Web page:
First, I wanna say that The Other Ones kicked ass. Period. When I closed my eyes, I was positive I was at a real Grateful Dead show...and NOT in a cover band kind of way. Each time I found myself with an ear-to-ear grin, saying "holy shit," I knew something special was happening. Here's my attempt to write about it in a pseudo-professional way:

Jerry Garcia would be proud. On New Year's Eve the four surviving members of the Grateful Dead regrouped as The Other Ones to perform a four-hour concert at a level of musicianship, intensity and tightness that surpassed the Dead shows of the 90's. Something this special seemed impossible just two years ago. The Dead had split into two camps: Phil Lesh and everyone else. Everyone else toured as The Other Ones in 2000. It was a pathetic, awful, Spinal Tap puppet show-like affair that appeared to be the nail in the coffin for the Dead. Meanwhile, Phil's band Phil & Friends was performing musically inspiring, adventurous shows as he embraced the ever-expanding jamband scene that grew in the wake of Jerry's death. Phil surrounded himself with great musicians, rehearsed a LOT and found his audience continuing to grow. He was fully reborn (thanks to a liver transplant) and so was the music. Many, including me, thought that a beautiful scenario would be if Phil would be willing to work with the ol' Grateful Dead guys and show them the light he had clearly seen since `99...then lead the band to reclaim their title as the band that could put on a tight, musically adventurous show that ranges in mood, mixes up setlists, jams into never land and blows their audience away. This seemed close to impossible, but was a fun, dorky rock n roll dream to have. On NYE 2002/2003, that dream came true.

It's difficult to discuss the power and beauty of the music from NYE without looking at the amazing soap opera behind it all. Since starting in 1965, the Grateful Dead's popularity appeared to grow every single year...and continued to grow through the 1990s, which found them playing multiple sold out nights at football stadiums around the country. This growth was continuing despite the downhill slide the band was taking musically since the 1990 death of keyboard player Brent Mydland. This slide was due to Jerry Garcia's heroin addiction and health troubles combined with the fact that the band hadn't rehearsed for a decade and was ignoring the need to take a break, running on autopilot to feed their giant staff and keep the machine rolling. Jerry's lifestyle eventually led to his death in 1995, after a year where the band played like a sloppy mess and Jerry unsuccessfully used a teleprompter to help him remember song lyrics. After Jerry's death, the band members went off in their own directions. 1998 found the birth of The Other Ones, which at the time included three members of the Grateful Dead (Phil Lesh, Bob Weir, Mickey Hart) and sometimes-member Bruce Hornsby as well as an additional drummer, two lead guitarists and a sax player. The shows were good, but two lead guitarists and a sax player proved to be messy. Bass player Phil Lesh, whose playing is essential to the sound of the Grateful Dead, and whose spirit is tied closest to Jerry's by fans, nearly died from liver failure later that year. After a successful liver transplant brought new life to Phil, he returned to the stage as Phil & Friends, embracing the experimental, boundary-less jamming elements of the Grateful Dead's music. While he was finding rapidly growing success with his band, public fighting (thanks to the internet) between Phil and the other GD band members led them to go their separate ways again. It appeared there would never again be anything like a Grateful Dead show. All of this drama makes this new rebirth of the band that much more shocking.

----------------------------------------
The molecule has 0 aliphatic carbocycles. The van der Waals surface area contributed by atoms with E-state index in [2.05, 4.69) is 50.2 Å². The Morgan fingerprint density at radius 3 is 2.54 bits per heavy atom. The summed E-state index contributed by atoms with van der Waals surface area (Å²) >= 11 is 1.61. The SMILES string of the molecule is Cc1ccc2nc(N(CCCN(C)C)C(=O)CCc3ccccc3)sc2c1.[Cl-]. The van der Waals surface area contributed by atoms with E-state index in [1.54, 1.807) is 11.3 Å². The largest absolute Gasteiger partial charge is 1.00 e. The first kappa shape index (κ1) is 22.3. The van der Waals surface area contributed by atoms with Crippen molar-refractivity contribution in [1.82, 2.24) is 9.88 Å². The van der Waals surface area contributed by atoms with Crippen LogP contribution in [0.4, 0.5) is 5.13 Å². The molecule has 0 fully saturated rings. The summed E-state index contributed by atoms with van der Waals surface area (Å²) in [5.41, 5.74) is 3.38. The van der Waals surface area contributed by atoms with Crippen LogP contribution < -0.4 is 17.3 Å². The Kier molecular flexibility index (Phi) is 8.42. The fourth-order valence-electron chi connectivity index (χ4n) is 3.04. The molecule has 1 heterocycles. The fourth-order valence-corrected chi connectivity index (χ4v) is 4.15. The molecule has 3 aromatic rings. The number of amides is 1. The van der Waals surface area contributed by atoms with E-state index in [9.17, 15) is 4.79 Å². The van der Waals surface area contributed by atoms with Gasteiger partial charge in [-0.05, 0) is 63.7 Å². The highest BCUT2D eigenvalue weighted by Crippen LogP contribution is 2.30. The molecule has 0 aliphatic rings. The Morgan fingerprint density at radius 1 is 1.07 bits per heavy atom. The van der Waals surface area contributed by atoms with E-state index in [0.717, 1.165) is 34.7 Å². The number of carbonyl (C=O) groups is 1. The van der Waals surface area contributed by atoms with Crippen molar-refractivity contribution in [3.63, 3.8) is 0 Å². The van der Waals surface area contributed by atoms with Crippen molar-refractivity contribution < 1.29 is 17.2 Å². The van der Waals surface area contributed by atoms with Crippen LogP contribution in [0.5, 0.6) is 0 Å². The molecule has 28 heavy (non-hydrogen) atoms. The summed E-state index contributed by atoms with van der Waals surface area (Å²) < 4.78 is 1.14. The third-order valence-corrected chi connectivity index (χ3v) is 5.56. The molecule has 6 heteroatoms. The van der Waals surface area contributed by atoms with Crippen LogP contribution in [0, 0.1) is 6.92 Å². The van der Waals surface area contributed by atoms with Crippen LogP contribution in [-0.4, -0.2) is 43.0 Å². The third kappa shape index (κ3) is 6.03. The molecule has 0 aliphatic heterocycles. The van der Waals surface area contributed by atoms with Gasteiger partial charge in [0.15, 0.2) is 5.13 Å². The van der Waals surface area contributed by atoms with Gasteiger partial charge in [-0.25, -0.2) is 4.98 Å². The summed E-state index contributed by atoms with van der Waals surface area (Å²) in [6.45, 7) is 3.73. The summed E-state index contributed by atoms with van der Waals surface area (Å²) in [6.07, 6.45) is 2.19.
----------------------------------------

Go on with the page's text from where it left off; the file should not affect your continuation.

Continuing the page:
There is no replacing Jerry Garcia. There never will be. He was one of those rare individuals, like Bob Marley or Jimi Hendrix, who had the power to channel something magical. No group can be as good without him. For those musicians who are still here, playing in the shadow of such an incredibly powerful talent and presence is a ridiculously difficult task. Although without Garcia, some may call this a glorified cover band, The Other Ones somehow managed to pull it together to the point where the show did not feel like a rehash of days gone by and fans didn't need to say, "if only HE was here." This was a band that could stand on its own. This was a band with enough power to have a future. Had I never been aware of Garcia's existence and I saw this band live for my first time, I'd probably be shopping for a VW Bus. That magical sound was there. The IT was there. That weird, incredible chemistry that can only be created by Phil's bass, Weir's bizarre rhythm guitar style and Mickey/Bill's drumming was there. Like the Stones managed to do earlier this year, the band played like they had something to prove.